Colorado, creative non fiction, New Mexico, san luis valley

Mountaineering in My Valley Front Yard

My hikes and backpacks in the Southwestern mountains decreased during my years in the Valley.  The vivid and unimpeded views from our property of some of America’s most rugged wilderness areas, coupled with the tranquility of our immediate surroundings, often satisfied my need to light out for the remote. 

Fitness, or a lack thereof, was another factor that kept me at home.  When in mountains, I liked to camp at the higher elevations, where grand views are abundant and the thrill of a next-door lightning strike is a possibility.  My heart and lungs delivered me easily to the to the 10- and 11,000-foot elevations of central and southern New Mexico.  However, they did not do so well with the 12- and 13,000-foot heights of southern Colorado and northern New Mexico.  So I was often content to stay at home, soak up the views, ride my bicycle on quiet country roads, and visit the Western wilderness in the richness of literature―in the writings of Frank Waters, Cormac McCarthy, A.B. Guthrie, Harvey Fergusson, Colin Fletcher, Annie Proulx, and Frederick Manfred. 

Yet I still occasionally forced myself to gasp and spit, fracture a humerus, tear a medial meniscus in the San Juans and Sangre de Cristos.  I had to tempt these fates.  Along with the sexual act, wilderness visits were the most primal, most authentic experiences I could imagine.  Maurice Herzog, who, along with Louis Lachenal, was the first person to summit Annapurna in the Himalayas, captured it for me when he wrote: “I believe what I felt [the day of the summit] closely resembles what we call happiness.  I also believe that if I felt such happiness in such rigorous circumstances it is because the planned, organized, predigested happiness that the modern world offers is not complete.  It leaves certain sides of man’s nature unsatisfied.”  (This even after Annapurna “digested” all of Herzog’s fingers and toes via frostbite.)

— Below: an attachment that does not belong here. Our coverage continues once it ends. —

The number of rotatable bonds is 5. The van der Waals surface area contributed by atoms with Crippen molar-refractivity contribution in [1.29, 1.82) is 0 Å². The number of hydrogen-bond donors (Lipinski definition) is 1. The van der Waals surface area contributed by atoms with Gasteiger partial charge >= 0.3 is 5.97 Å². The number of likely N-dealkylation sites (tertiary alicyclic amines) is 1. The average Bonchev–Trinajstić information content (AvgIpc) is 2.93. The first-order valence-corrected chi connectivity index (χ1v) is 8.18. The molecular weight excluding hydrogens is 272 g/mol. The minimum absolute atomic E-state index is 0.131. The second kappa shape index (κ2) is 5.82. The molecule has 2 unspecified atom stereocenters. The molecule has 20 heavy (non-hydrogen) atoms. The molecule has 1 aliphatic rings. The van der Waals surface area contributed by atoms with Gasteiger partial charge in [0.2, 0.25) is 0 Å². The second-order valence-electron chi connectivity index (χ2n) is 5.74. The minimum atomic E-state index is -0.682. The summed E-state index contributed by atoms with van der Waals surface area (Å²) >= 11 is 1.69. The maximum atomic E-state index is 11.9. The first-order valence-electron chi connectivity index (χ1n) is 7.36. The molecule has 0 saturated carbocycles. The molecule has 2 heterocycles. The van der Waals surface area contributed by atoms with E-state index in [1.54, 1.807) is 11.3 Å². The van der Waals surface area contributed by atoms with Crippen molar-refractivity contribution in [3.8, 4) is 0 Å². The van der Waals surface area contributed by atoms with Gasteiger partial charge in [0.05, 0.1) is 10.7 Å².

Colorado, creative non fiction, New Mexico, san luis valley, southwest

More Men’s Work

After 16 months of being a nurse aide, I was beyond any self-consciousness, doubts, or hesitations about doing “women’s work.”  I had lifted and transferred enough dead-weight men and women, rolled with enough verbal insults of demented patients, dodged enough projectile vomiting, emptied enough bedpans, and witnessed enough death and dying to arrive at that comfortable place.  For a quarter-century I had been doing hatha yoga regularly for strength, flexibility, and balance, and this had served me well on my job.  

Still, I wondered how much longer I could jockey patients and twist and turn in shower stalls without risking permanent injury.  Meanwhile, I wanted greater responsibility in delivering healthcare and felt, despite never being much interested in the biological sciences, I had the intelligence to handle such a challenge.  And I’d always admired the Civil War nursing of Walt Whitman.